5. To decide whether this Court has the territorial jurisdiction to entertain this petition, the only question that falls for consideration is whether any part of the cause of action arose within the territorial jurisdiction of this Court. “Cause of action” has not been defined in any enactment but the meaning of it has been judicially considered in various decisions. “Cause of action” means the whole bundle of material facts which are necessary for the petitioner to prove, if traversed, in order to support the right of the petitioner to the judgment of the Court. If a limb of that bundle of facts is available, seen or discernible in one particular place which is the seat of the High Court, then such High Court has the jurisdiction to exercise all the powers conferred on it under Art. 226(2), notwithstanding the fact that the authority against whom the ultimate rule has to be issued and whose act has created a cause of action as a whole or in part, is situated outside its territorial limits. An AO does not have the jurisdiction to make an assessment under s. 147 of the IT Act, unless notice under s. 148 has been validly issued to and served on the assessee. This leads to the question as to whether, in the instant case, notices under s. 148 were served within the territorial jurisdiction of this Court ? The petitioner has alleged in para 9 of the petition that the notices were received at Gangtok by registered post on 7th April, 1995. On the other hand, case of respondent Nos. 1 to 3 is that the notices were served on M/s Rattan Gupta & Co. Daryaganj, New Delhi who was allegedly the authorised agent of the petitioner but who refused to receive the notices. In support of this submission, learned counsel for the petitioner referred to a copy of the letter dt. 7th April, 1994, addressed by Shri T.B. Thapa, Advocate on behalf of the petitioner company to Shri Hemant Sarangi, Asstt. CIT, Central Circle-4, Mayur Bhawan, Connaught place, New Delhi, inter alia, stating that the notices under s. 142(1) had been received by the petitioner company from M/s Rattan Gupta & Co. on 4th March, 1994. Reference has been made to this letter to show that M/s Rattan Gupta & Co., was authorised to receive notices on behalf of the petitioner company. In order to show that such inference cannot be drawn from this letter, reference has been made by the learned counsel for the petitioner to letter dt. 25th Feb., 1994, sent earlier by M/s Rattan Gupta & Co. to Shri Hemant Sarangi, Asstt. CIT, New Delhi to the effect that M/s Rattan Gupta & Co. had received the notices under s. 142(1) of the IT Act, but M/s Rattan Gupta & Co. was neither the principal officer nor the authorised representative of the petitioner company nor was it in any other manner empowered to receive any notices on behalf of the petitioner company nor to file return of income nor to make any compliance nor to give any information on its behalf. In this letter, reference was also made to the earlier letter dt. 24th Feb., 1993, and 19th April, 1993, wherein the addressee had been informed that the aforesaid company had been registered in the State of Sikkim and the address of the registered office of the company had also been communicated vide letter 24th Feb., 1993. In view of this letter, it is not possible to draw an inference from the letter dt. 7th April, 1994, that M/s Rattan Gupta & Co. was the principal officer of the petitioner company or was its authorised agent competent to receive any notices on its behalf. There is no other document on record to prove that M/s Rattan Gupta & Co. was the principal officer or the authorised agent of the petitioner company. So, it has to be held that the notices under s. 148 of the IT Act were served at Gangtok and the service of the notices on Rattan Gupta & Co. by refusal of registered posts did not amount to service of notices on the company. Under s. 282(2)(b) of the IT Act, notice is required to be served in the case of a company on its principal officer. Since notices under s. 148 were served at Gangtok and since the AO does not have the jurisdiction to make assessment under s. 147 unless a notice under s. 148 has been validly issued to and served on the assessee, we hold that a part of the cause of action arose within the territorial jurisdiction of this Court and as such this Court has the territorial jurisdiction to entertain the petition.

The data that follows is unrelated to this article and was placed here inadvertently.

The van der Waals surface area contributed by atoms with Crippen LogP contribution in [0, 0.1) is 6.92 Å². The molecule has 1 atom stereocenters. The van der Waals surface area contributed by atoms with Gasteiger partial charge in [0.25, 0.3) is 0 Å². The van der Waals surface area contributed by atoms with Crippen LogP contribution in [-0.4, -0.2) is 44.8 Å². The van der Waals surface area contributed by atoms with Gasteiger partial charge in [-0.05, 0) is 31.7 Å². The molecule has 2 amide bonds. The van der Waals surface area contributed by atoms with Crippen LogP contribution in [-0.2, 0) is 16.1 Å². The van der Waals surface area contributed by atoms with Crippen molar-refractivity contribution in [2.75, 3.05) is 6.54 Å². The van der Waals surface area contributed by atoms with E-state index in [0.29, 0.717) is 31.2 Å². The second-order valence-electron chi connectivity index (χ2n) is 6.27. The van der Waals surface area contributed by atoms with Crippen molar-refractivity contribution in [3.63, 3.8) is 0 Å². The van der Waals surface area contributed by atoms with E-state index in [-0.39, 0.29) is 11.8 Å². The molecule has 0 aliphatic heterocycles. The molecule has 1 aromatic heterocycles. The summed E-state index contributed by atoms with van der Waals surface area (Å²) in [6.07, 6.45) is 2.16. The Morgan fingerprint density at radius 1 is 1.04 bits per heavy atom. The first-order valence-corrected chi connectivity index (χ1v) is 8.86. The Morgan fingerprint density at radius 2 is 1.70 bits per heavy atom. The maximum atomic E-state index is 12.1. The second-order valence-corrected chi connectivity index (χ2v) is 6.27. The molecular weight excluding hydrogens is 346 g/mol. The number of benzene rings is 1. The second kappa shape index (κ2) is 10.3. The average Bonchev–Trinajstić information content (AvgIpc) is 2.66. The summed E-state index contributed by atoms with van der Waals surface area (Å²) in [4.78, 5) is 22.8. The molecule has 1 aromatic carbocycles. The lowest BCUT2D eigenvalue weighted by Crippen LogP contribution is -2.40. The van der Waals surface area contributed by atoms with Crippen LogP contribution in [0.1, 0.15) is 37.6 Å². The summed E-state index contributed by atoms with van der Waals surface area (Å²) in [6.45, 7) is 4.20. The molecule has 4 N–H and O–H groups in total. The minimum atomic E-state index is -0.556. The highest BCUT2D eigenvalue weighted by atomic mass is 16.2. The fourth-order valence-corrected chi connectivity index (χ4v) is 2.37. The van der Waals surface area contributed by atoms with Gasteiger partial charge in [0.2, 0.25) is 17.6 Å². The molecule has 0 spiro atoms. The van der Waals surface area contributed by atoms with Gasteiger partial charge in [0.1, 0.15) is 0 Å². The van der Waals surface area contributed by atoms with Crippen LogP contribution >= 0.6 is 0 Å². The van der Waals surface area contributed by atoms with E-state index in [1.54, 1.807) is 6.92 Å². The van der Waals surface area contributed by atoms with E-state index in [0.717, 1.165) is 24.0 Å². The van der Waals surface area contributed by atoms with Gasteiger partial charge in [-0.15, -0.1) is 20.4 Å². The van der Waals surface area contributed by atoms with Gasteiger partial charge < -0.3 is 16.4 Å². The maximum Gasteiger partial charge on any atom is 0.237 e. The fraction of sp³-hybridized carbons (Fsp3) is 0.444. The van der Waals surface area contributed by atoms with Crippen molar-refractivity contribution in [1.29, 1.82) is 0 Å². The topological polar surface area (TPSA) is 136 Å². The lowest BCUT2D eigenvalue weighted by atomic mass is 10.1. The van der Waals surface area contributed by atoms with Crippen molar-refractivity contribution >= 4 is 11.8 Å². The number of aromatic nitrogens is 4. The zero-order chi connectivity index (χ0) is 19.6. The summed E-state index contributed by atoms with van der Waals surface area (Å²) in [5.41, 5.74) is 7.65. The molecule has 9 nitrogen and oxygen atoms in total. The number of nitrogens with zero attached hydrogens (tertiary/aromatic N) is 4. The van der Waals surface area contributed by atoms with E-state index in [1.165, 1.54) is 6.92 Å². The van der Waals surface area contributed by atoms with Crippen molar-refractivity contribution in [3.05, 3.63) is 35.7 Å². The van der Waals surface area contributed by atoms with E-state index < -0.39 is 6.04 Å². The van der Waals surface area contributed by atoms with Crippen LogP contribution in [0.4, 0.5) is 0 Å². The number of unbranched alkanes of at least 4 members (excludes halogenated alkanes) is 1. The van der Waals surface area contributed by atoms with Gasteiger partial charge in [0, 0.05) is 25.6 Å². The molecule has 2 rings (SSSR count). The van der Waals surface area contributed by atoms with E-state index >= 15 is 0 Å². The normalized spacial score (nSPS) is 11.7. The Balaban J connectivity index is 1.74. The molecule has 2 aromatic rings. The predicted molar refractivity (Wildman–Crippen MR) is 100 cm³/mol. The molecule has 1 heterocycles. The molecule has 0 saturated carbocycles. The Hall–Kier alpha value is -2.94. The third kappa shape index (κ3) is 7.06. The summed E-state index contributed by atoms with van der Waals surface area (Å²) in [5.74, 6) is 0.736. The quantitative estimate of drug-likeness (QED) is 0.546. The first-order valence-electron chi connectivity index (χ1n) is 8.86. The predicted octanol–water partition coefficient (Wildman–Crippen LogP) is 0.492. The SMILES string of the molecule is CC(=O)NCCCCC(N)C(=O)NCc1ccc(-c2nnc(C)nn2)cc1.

Point No. 2